The Great Lakes cover over 95,000 square miles and contain trillions of gallons of water. These vestiges of the last Ice Age define immense. But their greatness makes water quality monitoring difficult.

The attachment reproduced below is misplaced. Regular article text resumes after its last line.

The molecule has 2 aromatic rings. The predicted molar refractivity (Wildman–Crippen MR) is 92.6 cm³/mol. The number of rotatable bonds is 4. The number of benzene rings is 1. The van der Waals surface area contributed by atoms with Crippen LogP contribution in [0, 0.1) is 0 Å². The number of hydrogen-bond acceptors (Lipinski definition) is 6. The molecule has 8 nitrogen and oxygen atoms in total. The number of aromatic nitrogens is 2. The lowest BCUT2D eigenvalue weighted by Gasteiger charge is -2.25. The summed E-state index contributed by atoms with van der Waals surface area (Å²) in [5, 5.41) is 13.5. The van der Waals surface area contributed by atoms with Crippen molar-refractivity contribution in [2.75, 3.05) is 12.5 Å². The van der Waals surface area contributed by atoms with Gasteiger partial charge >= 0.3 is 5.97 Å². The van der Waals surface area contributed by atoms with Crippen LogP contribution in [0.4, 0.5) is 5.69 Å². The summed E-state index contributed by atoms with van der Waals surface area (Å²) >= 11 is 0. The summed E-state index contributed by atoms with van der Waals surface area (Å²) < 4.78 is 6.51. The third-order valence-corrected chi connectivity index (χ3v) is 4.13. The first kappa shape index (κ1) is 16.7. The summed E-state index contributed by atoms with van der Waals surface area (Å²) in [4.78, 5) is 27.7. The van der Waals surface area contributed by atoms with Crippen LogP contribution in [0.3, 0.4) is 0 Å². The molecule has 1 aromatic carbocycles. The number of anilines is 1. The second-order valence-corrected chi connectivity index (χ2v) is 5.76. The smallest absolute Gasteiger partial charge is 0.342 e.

In 2010, Titus Seilheimer, a US Forest Service research ecologist at the time, led a project funded by the Great Lakes Restoration Initiative that parsed the vastness of the Great Lakes to estimate water quality in different basins. This information can identify which areas are likely to receive high nutrient inputs – which can cause harmful algae blooms and dead zones – and where resource managers should invest in restoration efforts.